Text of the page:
Council’s Seoul Office Celebrates 50 Years Of Success

This year, the U.S. Grains Council’s (USGC’s) office in Seoul, South Korea, celebrated its anniversary, marking 50 years of market development and relationship enhancement between the country and the U.S. The office held an anniversary celebration in November, in which leaders of the Council and Korea’s feed, corn processing and ethanol industries, who have built partnerships over the past 50 years, gathered, recognizing the cooperation and mutual success of the past and pledging sustainable cooperation for mutual development in the future.

“Each and every day, we at the U.S. Grains Council look forward to our work together with you to build upon the relationship we created 50 years ago,” said USGC President and CEO Ryan LeGrand during the celebration. “And each and every year, we can point to just how strong our partnership continues to be. It has taken work on both our parts and we’ve each done that work together. We are proud to call you business partners, but we are prouder to call you global friends of U.S. grains and agriculture.”

After several years of groundwork in South Korea, the Council officially opened an office in Seoul on June 1, 1972, to address feed grains market development by supporting Korea’s livestock industry, in its infancy at the time. George Wood served as the office’s first country director. In its first year of operation, the office initiated 10 market development activities.

“The Council’s Korea office has worked closely with Korea’s livestock, feed and corn processing industries for the past 50 years and has grown into the fifth-largest U.S. corn market and the third-largest U.S. distiller’s dried grains with solubles (DDGS) market today through close partnerships with the Korea Feed Association (KFA) and Korea Corn Processing Industry Association (KCPIA),” said Haksoo Kim, USGC director in South Korea. “Recently, the Council has expanded its partnership with the biofuels and the industrial ethanol sectors, making a leap into the top three U.S. ethanol markets. Bringing together the two countries, the Korean office helps create a win-win partnership that leads to the sustainable growth of Korea’s feed, corn processing and bioethanol industry, based on the close partnerships.”

Take a look back at the Council’s presence in South Korea over the past 50 years in the following photo essay.

Pictured, a group of Korean pork producers visit the states in the 1990s. In the early years of the Council’s Korean office, the organization led consumer education programs on pork nutrition, even leading cooking demonstrations throughout the country. The program proved to be successful, modifying the traditional dietary preferences of Koreans to include pork.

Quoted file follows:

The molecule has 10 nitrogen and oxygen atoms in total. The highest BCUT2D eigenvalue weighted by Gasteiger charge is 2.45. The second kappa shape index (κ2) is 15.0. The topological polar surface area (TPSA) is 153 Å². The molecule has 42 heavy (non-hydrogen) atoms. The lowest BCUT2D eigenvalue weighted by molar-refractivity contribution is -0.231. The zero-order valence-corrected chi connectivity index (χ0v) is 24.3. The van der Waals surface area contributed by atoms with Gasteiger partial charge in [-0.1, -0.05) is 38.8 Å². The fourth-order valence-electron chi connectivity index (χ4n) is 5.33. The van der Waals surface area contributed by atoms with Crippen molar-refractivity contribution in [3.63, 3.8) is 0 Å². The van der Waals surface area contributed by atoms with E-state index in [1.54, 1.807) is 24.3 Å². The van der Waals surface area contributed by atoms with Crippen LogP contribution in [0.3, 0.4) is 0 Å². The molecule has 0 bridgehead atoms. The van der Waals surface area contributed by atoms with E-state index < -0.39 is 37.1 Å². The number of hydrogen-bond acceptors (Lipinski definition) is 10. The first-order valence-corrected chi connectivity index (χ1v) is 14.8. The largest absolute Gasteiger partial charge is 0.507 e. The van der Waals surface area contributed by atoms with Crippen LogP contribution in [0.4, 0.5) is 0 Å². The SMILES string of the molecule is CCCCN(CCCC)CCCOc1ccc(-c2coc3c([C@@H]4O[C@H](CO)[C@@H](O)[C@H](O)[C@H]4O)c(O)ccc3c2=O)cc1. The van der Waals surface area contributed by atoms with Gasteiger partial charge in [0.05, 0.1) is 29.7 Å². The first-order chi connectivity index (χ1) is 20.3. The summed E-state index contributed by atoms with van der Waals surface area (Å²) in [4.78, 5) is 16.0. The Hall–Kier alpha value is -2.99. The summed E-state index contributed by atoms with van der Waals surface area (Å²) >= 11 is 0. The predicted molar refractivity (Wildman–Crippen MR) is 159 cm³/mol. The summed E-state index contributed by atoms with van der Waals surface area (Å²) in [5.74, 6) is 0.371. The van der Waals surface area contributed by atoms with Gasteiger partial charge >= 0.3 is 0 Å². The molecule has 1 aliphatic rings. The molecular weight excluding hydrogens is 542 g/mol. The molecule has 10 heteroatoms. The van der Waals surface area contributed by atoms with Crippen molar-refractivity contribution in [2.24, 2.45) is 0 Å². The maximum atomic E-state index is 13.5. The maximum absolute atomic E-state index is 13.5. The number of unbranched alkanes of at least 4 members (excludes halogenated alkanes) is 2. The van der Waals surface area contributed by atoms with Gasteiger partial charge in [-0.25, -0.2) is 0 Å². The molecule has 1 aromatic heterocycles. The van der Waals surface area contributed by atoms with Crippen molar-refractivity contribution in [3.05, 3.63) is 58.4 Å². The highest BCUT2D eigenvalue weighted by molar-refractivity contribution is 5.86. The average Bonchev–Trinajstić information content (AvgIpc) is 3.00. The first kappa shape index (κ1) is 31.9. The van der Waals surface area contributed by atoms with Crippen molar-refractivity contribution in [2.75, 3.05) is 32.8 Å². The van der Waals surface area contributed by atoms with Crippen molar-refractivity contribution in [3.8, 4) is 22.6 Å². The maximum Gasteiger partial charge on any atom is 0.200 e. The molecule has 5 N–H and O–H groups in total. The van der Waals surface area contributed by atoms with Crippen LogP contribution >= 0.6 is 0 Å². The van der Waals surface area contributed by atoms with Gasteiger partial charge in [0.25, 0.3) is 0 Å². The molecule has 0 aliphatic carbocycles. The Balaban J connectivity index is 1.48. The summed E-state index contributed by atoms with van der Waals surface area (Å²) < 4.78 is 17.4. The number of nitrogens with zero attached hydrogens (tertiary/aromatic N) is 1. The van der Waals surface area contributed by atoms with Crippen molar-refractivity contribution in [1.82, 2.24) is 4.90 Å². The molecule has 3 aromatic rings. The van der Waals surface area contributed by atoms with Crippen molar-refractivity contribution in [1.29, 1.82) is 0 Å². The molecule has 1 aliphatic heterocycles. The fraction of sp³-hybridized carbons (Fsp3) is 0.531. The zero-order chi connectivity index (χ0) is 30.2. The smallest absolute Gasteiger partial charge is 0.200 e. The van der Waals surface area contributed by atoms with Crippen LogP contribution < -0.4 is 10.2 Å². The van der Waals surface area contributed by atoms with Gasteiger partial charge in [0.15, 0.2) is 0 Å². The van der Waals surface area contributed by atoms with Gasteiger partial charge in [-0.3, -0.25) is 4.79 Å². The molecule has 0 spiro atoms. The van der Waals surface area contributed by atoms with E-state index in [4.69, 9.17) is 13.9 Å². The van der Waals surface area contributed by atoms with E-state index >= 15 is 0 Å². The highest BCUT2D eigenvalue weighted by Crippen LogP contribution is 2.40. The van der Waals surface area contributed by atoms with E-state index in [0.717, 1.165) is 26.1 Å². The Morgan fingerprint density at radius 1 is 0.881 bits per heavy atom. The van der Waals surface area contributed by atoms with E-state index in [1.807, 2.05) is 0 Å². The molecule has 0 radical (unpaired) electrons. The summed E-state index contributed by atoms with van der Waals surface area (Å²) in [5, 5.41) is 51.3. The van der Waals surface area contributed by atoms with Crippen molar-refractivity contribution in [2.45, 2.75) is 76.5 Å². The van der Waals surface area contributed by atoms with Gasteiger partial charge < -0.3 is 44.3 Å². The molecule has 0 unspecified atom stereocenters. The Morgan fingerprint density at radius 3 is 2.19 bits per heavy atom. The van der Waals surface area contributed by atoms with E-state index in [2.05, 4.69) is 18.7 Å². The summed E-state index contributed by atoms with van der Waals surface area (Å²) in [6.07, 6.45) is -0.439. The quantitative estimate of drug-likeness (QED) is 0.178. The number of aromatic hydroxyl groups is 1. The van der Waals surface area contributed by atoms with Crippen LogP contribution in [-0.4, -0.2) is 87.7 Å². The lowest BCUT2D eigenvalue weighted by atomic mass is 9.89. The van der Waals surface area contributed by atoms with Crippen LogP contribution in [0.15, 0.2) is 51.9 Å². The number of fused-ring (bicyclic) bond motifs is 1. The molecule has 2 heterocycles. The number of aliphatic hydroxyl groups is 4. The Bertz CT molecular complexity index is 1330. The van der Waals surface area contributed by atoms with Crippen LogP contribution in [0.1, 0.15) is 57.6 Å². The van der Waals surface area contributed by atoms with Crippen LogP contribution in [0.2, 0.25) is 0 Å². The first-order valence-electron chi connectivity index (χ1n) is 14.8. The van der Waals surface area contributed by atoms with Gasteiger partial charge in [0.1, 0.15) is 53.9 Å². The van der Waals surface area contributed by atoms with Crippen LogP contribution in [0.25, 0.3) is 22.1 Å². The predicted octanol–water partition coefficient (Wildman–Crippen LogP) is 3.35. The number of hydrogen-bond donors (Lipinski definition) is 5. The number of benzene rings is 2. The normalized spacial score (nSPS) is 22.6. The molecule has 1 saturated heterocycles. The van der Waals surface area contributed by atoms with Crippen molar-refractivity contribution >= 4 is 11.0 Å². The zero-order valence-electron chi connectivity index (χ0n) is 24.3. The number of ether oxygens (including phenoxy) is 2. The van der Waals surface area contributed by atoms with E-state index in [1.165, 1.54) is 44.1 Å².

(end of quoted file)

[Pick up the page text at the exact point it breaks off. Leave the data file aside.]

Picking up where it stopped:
In 2002, the Council led an officers’ mission to Seoul in celebration of the office’s 30th anniversary. Much like the celebration this year, industry representatives came together with Council representatives to celebrate the successes of working together. Between 2002 and 2021, South Korea imported 4.6 times as much volume of U.S. grains in all forms, and 12 times as much in value.

In recent years, U.S. ethanol has become an important commodity represented by the Council in South Korea. Pictured here in 2016, a Korean ethanol team visited the National Transportation Research Center in Oak Ridge, Tennessee, to learn more about ethanol’s role in the transportation sector. In the six years the Council has led ethanol promotion efforts in the country, South Korea has tripled its imports of U.S. ethanol.

Council and industry representatives, including (from left to right) Kim, USGC director in South Korea; Dongjin Suh, vice chair of the Korea Biofuels Forum; Dongkeun Lee, executive vice president of KC&A; Sangtae Chung, president of Nonghyup Feed; LeGrand, USGC president and CEO; Choonghoon Cho, chairman of the Korea Feed Association; Neil Mikulski, senior ag attaché of the USDA Foreign Ag Service in Seoul; and Woosoon Kwon, managing director of the Korea Corn Processing Industry Association, can be seen cutting into a celebratory cake at the anniversary event held this November.

The Council looks forward to many more years of working together with its South Korean partners to find homes for U.S. grains and co-products.